Joining San Francisco and other jurisdictions, the New York City Council recently passed legislation restricting when employers may inquire into applicants’ criminal histories and how employers may use such information in making employment decisions. Prior to passage, the New York City Human Rights Law already provided some restrictions on use of an applicant’s or employee’s criminal history in making employment decisions, including the requirement that employers apply a multi-factor analysis to determine whether a sufficient relationship between the offense and the position existed to warrant the adverse action.

The recent ordinance goes further. First, it prohibits employers with four or more employees from inquiring—verbally, in writing, or through searching public information—about an applicant’s pending arrest or criminal conviction record until after a conditional employment offer has been made. Second, employers may not state in job advertisements that an applicant’s arrest or conviction history will impact employment. Third, before taking any adverse action due to criminal history, employers must provide the applicant: a copy of the inquiry, a written analysis with supporting documentation setting forth the reasoning for the action, and at least three business days (while holding the position open) to respond to the analysis. The New York City Commission on Human Rights is responsible for issuing a form or guidance for the notice and written analysis required by the ordinance.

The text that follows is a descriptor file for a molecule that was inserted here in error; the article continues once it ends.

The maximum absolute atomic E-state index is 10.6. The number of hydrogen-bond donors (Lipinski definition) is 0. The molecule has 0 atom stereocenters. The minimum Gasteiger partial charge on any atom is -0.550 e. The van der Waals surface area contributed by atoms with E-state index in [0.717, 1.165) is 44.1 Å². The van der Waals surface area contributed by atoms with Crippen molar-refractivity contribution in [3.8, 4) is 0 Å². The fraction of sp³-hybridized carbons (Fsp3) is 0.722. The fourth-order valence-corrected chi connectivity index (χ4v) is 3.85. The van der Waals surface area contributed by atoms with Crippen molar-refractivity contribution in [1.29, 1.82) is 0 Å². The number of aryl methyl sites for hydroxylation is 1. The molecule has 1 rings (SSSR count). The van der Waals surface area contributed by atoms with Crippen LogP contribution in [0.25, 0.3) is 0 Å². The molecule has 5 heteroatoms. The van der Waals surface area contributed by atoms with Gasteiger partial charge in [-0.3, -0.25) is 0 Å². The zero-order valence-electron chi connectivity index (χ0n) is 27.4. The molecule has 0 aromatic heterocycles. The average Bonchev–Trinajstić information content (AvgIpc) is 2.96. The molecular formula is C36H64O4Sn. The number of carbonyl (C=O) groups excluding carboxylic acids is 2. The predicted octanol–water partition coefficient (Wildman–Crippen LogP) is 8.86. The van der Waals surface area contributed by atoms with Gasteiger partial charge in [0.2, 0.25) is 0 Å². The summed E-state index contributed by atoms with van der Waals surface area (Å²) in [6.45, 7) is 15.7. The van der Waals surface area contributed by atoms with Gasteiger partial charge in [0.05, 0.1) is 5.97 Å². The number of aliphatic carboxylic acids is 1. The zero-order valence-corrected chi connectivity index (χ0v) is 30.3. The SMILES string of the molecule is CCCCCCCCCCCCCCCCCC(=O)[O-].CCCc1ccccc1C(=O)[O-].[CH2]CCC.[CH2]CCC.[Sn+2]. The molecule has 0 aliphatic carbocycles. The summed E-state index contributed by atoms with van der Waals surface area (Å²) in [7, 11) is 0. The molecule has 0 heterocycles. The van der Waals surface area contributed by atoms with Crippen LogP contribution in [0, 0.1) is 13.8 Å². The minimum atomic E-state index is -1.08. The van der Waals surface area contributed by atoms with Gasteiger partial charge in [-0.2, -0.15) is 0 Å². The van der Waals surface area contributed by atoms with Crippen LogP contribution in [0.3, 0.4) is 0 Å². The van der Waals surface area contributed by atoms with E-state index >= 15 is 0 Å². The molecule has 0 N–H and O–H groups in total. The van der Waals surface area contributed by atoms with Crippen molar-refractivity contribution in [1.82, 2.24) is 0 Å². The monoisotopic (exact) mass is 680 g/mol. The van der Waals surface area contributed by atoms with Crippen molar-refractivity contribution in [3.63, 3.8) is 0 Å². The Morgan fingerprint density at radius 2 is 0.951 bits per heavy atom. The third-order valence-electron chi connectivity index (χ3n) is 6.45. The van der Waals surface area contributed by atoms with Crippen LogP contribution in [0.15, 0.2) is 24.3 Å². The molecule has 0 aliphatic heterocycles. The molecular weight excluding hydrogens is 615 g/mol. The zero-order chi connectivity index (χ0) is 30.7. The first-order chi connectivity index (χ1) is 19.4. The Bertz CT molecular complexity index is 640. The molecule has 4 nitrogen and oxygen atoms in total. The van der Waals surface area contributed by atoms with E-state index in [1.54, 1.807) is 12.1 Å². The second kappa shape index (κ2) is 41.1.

Persons aggrieved under the ordinance have a private right of action with remedies to include attorneys’ fees. The ordinance includes limited exceptions for law-enforcement jobs and for searches required by law as part of the application process. Mayor Bill de Blasio, who has expressed support for the ordinance, is expected to sign it shortly, and the ordinance will take effect 120 days thereafter.